Citation. McConnell v. Hunt Sports Enters., 132 Ohio App. 3d 657, 725 N.E.2d 1193, ., Franklin County Aug. 31, 1999)
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Brief Fact Summary.
Appellants, Hunt Sports Enterprises et al., and Appellees, John McConnell et al., were part of an LLC that was bidding for a professional hockey franchise. The principal of one of Appellees, John McConnell, personally made a bid for a franchise after the principal of one of the Appellants, Lamar Hunt, rejected numerous lease agreements and stalled the application for the franchise.
Synopsis of Rule of Law.
Members of an LLC can agree to limit the scope of the fiduciary duty they owe to the LLC.
In 1996,the National Hockey League notified leaders of various cities that the league would be adding several franchises. When the mayor of Columbus was contacted, he in turn contacted McConnell and Ronald Pizzuti. Pizzuti contacted several other people, including Hunt, and a consortium of groups formed an LLC, Columbus Hockey Limited (CHL) for the purpose of obtaining a franchise for Columbus. Each member of CHL contributed part of the $100,000 application fee for the franchise. A referendum to finance a facility for the team failed to pass, and another party, Nationwide Insurance, worked with Hunt, who was very visible in the negotiations and had prior experience as a sports franchise owner, on obtaining a facility through private financing. The commissioner of the NHL began giving Columbus deadlines to have a proposal, but Hunt started rejected several leasing proposals for the new facility. When a deal seemed to be in jeopardy, Nationwide contacted McConnell, and Mc
Connell decided that he would personally move forward on a deal if CHL would not. CHL did not respond to Nationwide’s deadline of May 30th, and the NHL’s deadline was only a few days away (June 4th), so Nationwide notified the NHL that McConnell would apply for the franchise if CHL would not. On June 4th, Nationwide let the NHL know that McConnell would apply, so the NHL awarded Columbus, led by McConnell, a franchise. Other members of CHL entered with McConnell, and Appellants brought this action against the group. Appellees asserted that Article 3.3 in the LLC allowed for members to compete directly with the LLC, while Appellants claimed that Appellees violated their fiduciary duty to CHL, and that Article 3.3 did not allow for Appellees to compete against CHL. Appellees counterclaimed to dissolve CHL based upon Hunt’s conduct.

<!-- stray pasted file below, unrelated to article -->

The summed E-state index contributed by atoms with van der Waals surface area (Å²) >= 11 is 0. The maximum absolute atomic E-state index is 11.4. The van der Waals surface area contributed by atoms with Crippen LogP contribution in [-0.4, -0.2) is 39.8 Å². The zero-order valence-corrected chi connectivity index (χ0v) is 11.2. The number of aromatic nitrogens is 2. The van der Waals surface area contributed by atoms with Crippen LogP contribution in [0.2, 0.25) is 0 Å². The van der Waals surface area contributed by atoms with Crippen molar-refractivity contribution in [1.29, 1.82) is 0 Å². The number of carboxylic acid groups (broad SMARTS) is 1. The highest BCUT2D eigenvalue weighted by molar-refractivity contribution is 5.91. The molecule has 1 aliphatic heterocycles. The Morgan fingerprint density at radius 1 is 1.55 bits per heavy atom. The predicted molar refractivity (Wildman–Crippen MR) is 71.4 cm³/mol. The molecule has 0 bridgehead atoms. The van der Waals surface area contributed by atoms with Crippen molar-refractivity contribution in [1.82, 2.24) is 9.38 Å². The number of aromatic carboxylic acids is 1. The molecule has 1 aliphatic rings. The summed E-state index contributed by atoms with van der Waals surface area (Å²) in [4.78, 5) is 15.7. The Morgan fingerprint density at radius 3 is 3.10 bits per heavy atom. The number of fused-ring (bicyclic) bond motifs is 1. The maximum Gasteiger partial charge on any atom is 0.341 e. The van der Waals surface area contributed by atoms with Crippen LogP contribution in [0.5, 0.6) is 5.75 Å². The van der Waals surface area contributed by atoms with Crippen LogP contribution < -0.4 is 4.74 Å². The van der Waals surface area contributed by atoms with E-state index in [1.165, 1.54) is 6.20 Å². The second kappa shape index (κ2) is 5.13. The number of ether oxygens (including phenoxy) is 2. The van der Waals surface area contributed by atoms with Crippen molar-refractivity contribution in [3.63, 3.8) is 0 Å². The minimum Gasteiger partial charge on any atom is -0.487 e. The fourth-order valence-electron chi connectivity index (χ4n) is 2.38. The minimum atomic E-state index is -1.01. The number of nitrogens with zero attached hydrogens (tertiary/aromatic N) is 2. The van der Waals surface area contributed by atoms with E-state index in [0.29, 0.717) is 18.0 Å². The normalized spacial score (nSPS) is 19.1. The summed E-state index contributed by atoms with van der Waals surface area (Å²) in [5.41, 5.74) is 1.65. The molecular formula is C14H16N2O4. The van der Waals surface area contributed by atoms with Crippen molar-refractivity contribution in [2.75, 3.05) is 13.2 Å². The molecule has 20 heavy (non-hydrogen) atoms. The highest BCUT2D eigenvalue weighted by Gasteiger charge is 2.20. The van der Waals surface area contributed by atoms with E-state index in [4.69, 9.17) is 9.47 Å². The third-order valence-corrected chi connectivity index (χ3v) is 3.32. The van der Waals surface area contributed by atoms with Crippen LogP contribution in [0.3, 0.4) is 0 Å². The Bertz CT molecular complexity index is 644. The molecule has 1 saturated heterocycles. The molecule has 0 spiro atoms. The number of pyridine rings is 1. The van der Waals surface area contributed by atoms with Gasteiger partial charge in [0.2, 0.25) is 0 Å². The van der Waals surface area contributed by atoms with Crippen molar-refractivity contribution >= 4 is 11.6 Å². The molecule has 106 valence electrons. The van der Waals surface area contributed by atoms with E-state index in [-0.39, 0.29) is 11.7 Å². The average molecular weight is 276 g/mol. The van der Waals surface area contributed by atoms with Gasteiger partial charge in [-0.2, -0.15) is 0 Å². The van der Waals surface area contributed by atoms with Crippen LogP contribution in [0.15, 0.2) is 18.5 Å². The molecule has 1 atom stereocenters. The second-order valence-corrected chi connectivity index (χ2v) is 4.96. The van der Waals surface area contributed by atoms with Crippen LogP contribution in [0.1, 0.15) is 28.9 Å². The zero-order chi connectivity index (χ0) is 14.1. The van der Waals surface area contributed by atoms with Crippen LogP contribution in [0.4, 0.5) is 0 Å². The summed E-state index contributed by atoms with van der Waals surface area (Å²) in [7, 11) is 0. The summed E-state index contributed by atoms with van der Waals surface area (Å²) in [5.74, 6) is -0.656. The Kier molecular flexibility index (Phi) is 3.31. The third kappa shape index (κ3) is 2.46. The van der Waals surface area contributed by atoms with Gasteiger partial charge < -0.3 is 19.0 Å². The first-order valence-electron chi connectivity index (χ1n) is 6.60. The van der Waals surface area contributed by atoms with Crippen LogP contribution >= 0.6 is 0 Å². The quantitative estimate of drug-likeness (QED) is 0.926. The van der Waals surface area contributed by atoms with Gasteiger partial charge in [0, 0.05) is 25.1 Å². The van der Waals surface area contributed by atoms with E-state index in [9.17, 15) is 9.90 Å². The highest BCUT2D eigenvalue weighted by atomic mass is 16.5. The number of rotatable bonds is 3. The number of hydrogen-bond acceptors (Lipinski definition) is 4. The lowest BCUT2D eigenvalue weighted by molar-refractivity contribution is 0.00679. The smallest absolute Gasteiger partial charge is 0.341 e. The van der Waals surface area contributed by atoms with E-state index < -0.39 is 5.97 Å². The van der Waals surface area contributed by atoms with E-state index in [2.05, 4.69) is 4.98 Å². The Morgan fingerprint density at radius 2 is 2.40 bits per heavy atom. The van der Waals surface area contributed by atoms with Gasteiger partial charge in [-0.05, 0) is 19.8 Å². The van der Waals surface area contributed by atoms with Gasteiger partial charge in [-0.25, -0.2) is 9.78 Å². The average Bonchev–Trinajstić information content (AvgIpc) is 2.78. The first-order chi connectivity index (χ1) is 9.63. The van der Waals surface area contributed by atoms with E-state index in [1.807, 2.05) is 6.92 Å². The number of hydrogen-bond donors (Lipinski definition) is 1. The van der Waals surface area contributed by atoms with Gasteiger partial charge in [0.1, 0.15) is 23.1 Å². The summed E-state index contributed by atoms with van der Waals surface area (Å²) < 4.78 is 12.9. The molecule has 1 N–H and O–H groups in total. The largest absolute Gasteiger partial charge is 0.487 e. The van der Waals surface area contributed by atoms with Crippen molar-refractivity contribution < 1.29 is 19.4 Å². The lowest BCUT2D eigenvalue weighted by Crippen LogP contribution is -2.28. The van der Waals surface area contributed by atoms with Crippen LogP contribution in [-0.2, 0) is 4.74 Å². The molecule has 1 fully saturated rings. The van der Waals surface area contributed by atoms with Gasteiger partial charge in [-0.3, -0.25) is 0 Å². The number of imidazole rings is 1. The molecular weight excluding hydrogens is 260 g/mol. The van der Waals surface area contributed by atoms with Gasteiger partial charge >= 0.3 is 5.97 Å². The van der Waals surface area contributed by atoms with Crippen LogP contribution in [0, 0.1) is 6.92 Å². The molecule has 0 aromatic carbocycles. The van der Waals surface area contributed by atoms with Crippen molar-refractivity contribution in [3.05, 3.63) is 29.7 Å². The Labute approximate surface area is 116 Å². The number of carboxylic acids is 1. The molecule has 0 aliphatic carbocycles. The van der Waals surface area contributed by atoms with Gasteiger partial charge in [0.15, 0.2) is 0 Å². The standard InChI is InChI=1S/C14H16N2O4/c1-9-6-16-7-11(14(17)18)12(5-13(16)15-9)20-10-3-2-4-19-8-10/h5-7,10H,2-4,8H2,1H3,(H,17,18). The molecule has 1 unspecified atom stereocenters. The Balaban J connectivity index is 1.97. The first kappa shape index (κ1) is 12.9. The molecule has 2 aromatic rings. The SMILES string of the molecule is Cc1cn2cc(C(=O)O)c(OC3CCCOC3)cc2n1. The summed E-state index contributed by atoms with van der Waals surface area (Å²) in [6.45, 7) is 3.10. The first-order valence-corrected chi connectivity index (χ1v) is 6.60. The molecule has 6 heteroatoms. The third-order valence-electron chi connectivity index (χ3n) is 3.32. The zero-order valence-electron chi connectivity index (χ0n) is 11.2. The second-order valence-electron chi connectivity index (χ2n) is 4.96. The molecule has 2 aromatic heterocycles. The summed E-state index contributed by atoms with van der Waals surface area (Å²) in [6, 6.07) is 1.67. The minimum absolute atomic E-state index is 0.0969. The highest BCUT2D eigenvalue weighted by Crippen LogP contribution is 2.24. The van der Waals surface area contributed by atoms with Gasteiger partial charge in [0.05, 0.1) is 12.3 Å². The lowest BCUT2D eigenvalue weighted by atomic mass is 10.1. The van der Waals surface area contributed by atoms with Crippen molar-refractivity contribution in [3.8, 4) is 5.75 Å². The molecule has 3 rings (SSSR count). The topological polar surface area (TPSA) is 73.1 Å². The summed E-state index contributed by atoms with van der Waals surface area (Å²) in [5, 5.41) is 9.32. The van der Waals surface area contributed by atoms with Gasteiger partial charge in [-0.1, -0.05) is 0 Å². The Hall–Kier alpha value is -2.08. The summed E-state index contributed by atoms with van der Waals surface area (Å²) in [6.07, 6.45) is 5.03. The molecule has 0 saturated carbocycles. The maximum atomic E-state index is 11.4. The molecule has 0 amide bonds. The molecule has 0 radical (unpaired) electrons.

The issue is whether the operating agreement of the CHL LLC can define the scope of the fiduciary duties owed by the members to the LLC.
The members of an LLC can define the scope of their fiduciary duty. Therefore, Appellees did not violate their fiduciary duty owed to CHL when they made a bid for the NHL franchise, because each member of CHL agreed that members could compete against the LLC.
The court relied on general contract law to justify LLC members to define their fiduciary duties. If parties agree to be held to a certain set of conditions, courts try not to disturb the agreement unless there are statutory or strong public policy concerns.